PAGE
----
A toxic trek through NOLA’s hazardous waste sites: Booker T. Washington High School

Editor’s note: Tulane environmental studies and public health major Gabriella Burns recently visited three New Orleans hazardous waste sites with Wilma Subra, owner of environmental consulting company Subra Inc. and a MacArthur Genius Award winner for her work in environmental justice issues along Cancer Alley. This is the third of a three-part series on what she found.

Booker T. Washington High School, which is on the National Registry of Historic Places. (Photo: Wiki Commons)

Construction on the new Booker T. Washington High School began in 2016, despite efforts from Wilma Subra to stop it. Subra, an environmental expert, believed that the site was not the type of place where you’d want to send your kids to school. It sits on top of the old Silver City Landfill, which Subra says never received sufficient remediation to prevent residents, construction workers, or future students from exposure to polyaromatic hydrocarbons (PAHs), arsenic, lead, and other dangerous chemicals.

Hurricane Katrina severely damaged Booker T. Washington High School, making it unusable after the storm. The destruction also uncovered details about the toxicity of the site, according to Subra. “They had a basement, they had a concrete wall. And then they had the gym. And under that was just tons of waste clearly identified as waste from the Silver Street landfill. And most of that was left there.”

In 2014, the Louisiana Department of Environmental Quality (LDEQ) executed a plan to remediate the site, but Subra doesn’t think it was sufficient.

“What DEQ was required to remediate and remove from the site was a very small amount, leaving a lot of waste left on site when they started construction.” The LDEQ removed 3 feet of soil and replaced it with 6 feet of clean soil, but the chemical contamination was found 15 feet below the surface. 

This begs the question: Why is the school still being built on this contaminated site?

According to Subra, “It’s a lot of politics.”

“A state representative from New Orleans actually filed a bill in the legislature saying that you could not build a school on top of an old dump. It went through the House and passed unanimously.” Subra is referencing when State Rep. Joe Bouie introduced a bill to ban building schools on former dump sites. Critics, which included Orleans Parish schools Superintendent Henderson Lewis Jr. and the district’s remediation company, said the bill was too broad and it eventually failed.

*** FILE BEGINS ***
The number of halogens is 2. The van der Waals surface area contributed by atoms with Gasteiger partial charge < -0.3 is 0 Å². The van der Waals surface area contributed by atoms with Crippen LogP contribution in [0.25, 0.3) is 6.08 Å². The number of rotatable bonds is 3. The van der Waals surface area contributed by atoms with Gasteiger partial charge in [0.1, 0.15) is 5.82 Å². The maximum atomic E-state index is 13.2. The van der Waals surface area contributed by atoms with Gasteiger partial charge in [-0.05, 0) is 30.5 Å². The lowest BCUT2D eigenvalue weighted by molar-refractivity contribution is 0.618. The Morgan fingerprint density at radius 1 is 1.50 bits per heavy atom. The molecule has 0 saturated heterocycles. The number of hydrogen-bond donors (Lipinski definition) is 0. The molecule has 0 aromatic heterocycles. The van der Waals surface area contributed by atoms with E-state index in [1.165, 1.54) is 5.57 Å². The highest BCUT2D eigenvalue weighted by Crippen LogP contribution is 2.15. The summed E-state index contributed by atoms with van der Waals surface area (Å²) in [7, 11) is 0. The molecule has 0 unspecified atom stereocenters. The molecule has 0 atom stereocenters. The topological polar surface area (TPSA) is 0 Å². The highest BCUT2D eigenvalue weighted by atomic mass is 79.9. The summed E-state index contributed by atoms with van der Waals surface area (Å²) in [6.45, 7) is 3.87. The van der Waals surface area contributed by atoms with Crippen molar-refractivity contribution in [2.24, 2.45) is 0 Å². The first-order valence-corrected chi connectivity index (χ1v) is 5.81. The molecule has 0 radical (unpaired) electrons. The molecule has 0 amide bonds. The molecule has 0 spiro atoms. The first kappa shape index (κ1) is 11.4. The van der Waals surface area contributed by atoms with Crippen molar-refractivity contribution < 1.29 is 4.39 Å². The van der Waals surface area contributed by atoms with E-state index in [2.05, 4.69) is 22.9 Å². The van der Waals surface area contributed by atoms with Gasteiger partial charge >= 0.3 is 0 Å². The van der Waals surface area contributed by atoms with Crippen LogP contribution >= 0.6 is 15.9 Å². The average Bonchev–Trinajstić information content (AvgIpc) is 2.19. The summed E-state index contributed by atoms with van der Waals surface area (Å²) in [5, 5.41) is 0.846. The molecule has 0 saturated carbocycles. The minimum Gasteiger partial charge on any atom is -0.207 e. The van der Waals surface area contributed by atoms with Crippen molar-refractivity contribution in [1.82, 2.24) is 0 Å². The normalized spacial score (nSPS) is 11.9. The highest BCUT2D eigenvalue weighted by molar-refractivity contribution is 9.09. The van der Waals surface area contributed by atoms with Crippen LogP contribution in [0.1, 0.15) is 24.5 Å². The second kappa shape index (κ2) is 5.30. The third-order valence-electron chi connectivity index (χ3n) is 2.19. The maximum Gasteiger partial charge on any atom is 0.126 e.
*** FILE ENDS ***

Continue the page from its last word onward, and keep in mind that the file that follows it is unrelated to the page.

“When it got to the Senate, an individual that was high up in the LDEQ came and testified after we had testified about all the information that was going on at the site,” Subra said. “He just dismissed us and said FEMA would never let us build something on top of a waste site. But FEMA had already let them reconstruct all this housing on top of the waste site. So that was not a true statement. But he convinced the senators and not one of the senators would make a motion to pass it out of the Senate.”

So, the school is under construction now, despite Subra’s protests.

“There was a lot of vacant property in this general area where they could have formed a new school and named it Booker T., but the Alumni Association insisted it be on the site of Booker. It’s a lot of people with devotion to their school, which is very good. But not to a school on top of a waste dump.”

Subra is very concerned about the potential impacts of the site on students and teachers who will spend a significant amount of their time at the site.

“Every time I come and walk in this building, I get respiratory problems. That’s short-term exposure; a teacher who spends her whole career here could serve for 20, 25 or 30 years, and be exposed to everything that’s still left in the ground, and will vaporize up and potentially could move up when we have another flood, it could dissolve some of that material and bring it to the surface here.”

That leaves Subra with some important questions: “Would you allow your child to go to a school that’s built on top of a dump? Would you allow it if you didn’t know? And how would you know?” Schools are places of education, so what about educating the public on what they are exposing their children to when they walk through the door. This is the knowledge that lies below the ground and needs to rise up. 

Gabriella Burns’ articles are derived from a service learning project in Dr. Christopher Oliver’s course EVST 4410 Senior Seminar in Environmental Studies at Tulane University. This work is also part of a long-term project facilitated by the Critical Visualization Media Lab (CVML), led by Dr. Oliver. Dr. Oliver is Professor of Practice in the Department of Sociology and Environmental Studies Program. He is also Jill H. and Avram A. Glazer Professor of Social Entrepreneurship through the Phillis M. Taylor Center for Social Innovation and Design Thinking and a faculty fellow in the Mellon Graduate Program in Community Engaged Scholarship.


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